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Haung v. Life Insurance Co. of North America

United States District Court, E.D. Missouri, Eastern Division

September 16, 2014

YAFEI HAUNG, Plaintiff,
v.
LIFE INSURANCE COMPANY OF NORTH AMERICA, Defendant

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For Yafei Huang, Plaintiff: Phillip A. Tatlow, LEAD ATTORNEY, Jeffrey A. Herman, BOLLWERK AND TATLOW, LLC, St. Louis, MO.

For Life Insurance Company of North America, Defendant: Jamie L. Boyer, LEAD ATTORNEY, STINSON AND LEONARD LLP, St. Louis, MO; William E. Hanna, LEAD ATTORNEY, Christopher J. Leopold, STINSON AND LEONARD LLP, Kansas City, MO.

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MEMORANDUM AND ORDER

AUDREY G. FLEISSIG, UNITED STATES DISTRICT JUDGE.

Plaintiff Dr. Yafei Huang brings this action against Defendant Life Insurance Company of North America, for damages

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and equitable relief pursuant to the Employee Retirement Income Security Act of 1974 (" ERISA" ), 29 U.S.C. § 1001. Defendant issued a basic and supplemental life insurance policy (" Policy" ) to Plaintiff's husband, Dr. Ping Liu (" Liu" ). After Liu's death, Defendant denied Plaintiff's claim for supplemental life insurance benefits on the ground that Liu failed to report a change in his health status.

In her first amended complaint, Plaintiff alleges that the " Incontestability Clause" of the Policy violates Mo. Rev. Stat. § 376.697(3), and Plaintiff seeks to reform the terms of the Incontestability Clause to conform to the Missouri statute (Count I). Plaintiff asserts that under the terms of the Policy, as reformed pursuant to Mo. Rev. Stat. § 376.697(3), Defendant may not deny Plaintiff's claim for benefits on the ground that Liu failed to report a change in his health status, and Plaintiff is therefore entitled to recover the supplemental life insurance benefits due under the Policy (Count II).

Plaintiff also asserts claims for equitable estoppel (Count III), promissory estoppel (Count IV), and waiver (Count VI), based on Defendant's alleged misrepresentations that Liu would qualify for supplemental benefits without having to satisfy an insurability or good health requirement. Finally, Plaintiff contends that Defendant breached its fiduciary duties under ERISA, as well as its common law duty of loyalty (Count V).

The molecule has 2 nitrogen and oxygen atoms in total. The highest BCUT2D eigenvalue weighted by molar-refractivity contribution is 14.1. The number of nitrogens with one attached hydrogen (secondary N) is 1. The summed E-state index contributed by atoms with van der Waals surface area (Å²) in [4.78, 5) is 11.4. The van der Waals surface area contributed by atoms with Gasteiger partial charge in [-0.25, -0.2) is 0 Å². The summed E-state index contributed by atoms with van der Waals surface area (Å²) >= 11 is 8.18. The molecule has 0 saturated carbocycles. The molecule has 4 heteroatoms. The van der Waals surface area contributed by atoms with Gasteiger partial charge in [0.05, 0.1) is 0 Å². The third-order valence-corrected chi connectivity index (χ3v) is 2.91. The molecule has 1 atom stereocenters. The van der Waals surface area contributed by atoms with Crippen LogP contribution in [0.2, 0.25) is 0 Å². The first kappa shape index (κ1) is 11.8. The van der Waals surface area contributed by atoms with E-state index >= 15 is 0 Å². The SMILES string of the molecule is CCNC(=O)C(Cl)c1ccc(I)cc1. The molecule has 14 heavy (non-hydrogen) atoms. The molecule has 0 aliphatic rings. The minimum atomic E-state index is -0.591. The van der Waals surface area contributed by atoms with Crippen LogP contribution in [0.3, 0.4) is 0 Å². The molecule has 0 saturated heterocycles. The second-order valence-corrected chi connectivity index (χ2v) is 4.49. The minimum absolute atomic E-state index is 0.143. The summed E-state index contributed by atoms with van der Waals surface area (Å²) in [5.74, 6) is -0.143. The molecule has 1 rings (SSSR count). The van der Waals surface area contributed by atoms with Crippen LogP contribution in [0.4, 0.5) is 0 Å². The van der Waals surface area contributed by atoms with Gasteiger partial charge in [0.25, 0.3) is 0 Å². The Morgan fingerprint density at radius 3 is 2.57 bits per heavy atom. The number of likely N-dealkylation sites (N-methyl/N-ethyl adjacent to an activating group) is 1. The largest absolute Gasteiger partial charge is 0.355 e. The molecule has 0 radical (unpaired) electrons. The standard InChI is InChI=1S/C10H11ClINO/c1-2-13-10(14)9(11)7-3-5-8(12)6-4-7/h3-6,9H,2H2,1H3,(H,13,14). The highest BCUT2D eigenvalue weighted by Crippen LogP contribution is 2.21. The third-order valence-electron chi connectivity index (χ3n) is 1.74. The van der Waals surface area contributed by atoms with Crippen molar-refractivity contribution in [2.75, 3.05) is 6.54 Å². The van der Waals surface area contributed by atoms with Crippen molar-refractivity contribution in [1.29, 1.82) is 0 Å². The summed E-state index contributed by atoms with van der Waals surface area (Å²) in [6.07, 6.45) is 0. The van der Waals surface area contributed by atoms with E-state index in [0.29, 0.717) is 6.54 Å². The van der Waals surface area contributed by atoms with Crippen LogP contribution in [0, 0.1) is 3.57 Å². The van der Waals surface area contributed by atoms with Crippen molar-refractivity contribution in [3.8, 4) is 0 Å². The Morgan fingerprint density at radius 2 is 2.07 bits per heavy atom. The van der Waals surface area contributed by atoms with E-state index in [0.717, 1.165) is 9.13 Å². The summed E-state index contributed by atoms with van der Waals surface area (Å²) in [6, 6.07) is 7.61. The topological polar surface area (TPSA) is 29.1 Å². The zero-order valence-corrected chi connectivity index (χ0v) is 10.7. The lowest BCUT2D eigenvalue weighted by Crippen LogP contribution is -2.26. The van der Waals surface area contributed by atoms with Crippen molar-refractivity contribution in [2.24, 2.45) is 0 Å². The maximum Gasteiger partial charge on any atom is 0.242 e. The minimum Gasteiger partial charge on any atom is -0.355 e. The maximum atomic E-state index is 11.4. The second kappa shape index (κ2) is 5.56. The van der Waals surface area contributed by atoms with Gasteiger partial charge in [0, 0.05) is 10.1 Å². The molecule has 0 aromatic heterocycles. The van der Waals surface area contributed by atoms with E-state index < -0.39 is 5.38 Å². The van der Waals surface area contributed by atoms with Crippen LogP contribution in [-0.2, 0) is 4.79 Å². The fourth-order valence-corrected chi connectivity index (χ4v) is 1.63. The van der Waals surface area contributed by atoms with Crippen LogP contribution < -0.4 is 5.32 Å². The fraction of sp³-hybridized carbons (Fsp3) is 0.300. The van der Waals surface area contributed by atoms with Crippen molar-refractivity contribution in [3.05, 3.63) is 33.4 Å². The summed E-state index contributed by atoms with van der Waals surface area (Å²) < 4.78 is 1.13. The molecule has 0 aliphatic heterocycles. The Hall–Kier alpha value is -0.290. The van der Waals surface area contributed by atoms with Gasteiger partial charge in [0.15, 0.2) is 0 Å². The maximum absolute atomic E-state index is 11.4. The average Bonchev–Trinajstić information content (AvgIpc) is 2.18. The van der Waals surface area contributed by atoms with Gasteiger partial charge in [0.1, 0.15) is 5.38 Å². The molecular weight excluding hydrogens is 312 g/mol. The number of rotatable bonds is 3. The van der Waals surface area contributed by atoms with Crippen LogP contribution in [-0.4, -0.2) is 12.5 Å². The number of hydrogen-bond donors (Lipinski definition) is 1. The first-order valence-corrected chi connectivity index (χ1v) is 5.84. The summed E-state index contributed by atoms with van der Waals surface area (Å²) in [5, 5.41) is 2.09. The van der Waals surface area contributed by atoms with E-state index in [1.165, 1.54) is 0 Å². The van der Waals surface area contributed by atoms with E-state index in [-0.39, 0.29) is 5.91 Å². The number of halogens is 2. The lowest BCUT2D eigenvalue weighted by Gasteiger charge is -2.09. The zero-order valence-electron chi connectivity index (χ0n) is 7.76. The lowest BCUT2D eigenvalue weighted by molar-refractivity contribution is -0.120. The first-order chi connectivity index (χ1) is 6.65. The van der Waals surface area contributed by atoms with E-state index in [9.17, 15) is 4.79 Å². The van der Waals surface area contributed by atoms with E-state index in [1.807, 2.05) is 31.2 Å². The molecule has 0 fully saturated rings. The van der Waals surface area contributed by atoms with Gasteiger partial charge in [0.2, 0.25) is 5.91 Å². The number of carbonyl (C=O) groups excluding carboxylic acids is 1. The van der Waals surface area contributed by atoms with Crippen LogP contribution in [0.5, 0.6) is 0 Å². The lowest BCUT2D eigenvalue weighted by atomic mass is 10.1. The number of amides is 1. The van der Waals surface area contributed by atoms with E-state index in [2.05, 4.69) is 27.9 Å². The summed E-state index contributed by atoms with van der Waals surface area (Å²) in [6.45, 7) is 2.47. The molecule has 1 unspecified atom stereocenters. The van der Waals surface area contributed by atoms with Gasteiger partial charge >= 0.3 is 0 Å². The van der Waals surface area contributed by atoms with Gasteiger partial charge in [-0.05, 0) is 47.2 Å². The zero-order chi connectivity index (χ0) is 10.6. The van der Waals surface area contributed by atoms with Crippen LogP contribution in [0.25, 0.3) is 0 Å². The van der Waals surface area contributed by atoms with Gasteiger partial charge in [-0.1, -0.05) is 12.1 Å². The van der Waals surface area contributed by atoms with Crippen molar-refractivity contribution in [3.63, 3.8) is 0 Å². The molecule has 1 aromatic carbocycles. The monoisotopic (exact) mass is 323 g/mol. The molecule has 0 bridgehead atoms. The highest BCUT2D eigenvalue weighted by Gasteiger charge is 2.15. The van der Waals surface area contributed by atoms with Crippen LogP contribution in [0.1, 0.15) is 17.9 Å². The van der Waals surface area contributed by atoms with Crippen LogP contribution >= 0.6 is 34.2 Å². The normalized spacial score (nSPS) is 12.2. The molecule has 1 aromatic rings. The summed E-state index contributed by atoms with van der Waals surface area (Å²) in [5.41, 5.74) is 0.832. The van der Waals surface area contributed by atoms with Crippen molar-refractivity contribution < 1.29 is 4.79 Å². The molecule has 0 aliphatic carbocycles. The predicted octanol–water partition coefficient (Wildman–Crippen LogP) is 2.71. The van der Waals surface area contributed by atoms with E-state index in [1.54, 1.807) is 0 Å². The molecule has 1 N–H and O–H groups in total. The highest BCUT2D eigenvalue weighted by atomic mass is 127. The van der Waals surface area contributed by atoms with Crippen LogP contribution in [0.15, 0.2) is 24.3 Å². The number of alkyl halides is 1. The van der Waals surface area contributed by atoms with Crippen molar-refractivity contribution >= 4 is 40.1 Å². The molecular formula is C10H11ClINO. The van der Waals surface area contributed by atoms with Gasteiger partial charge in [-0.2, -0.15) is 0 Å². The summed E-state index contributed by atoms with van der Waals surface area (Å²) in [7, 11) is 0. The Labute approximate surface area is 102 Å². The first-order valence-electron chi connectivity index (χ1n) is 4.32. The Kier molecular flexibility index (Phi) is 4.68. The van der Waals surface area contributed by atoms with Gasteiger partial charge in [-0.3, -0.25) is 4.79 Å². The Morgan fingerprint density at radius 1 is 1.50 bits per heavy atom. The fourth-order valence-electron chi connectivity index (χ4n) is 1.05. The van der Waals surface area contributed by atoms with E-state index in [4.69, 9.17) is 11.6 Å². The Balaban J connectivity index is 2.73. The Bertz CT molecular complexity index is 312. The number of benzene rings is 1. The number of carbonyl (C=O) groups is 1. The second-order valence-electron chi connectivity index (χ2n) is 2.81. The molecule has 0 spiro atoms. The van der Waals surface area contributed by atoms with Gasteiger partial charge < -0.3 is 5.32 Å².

Now before the Court is Plaintiff's motion (Doc. No. 21) for summary judgment on Counts I, II, III, and V, and Defendant's motion (Doc. No. 46) for summary judgment on all Counts. For the reasons set forth below, both motions shall be GRANTED in part and DENIED in part.

BACKGROUND

Before discussing the facts in this matter, the Court will briefly address Defendant's argument that the affidavit submitted by Plaintiff in support of her motion for summary judgment should be disregarded as an impermissible supplement to the administrative record. Generally, a court's review of a denial of benefits under ERISA is limited to evidence that was before the plan administrator, particularly where the evidence could have been submitted to the administrator during the initial claims process. See, e.g., Davidson v. Prudential Ins. Co. of America, 953 F.2d 1093, 1095 (8th Cir. 1992). Plaintiff asserts that this rule does not apply to claims for equitable relief and, in support of her assertion, cites numerous district court cases from other jurisdictions. See, e.g., Jensen v. Solvay Chems., Inc., 520 F.Supp.2d 1349, 1355-56. (D. Wyo. 2007). The Court need not decide whether the affidavit is admissible because, while Plaintiff's affidavit provides more details regarding some of the evidence contained in the administrative record, the affidavit's additional details do not alter the Court's decision regarding the motions for summary judgment.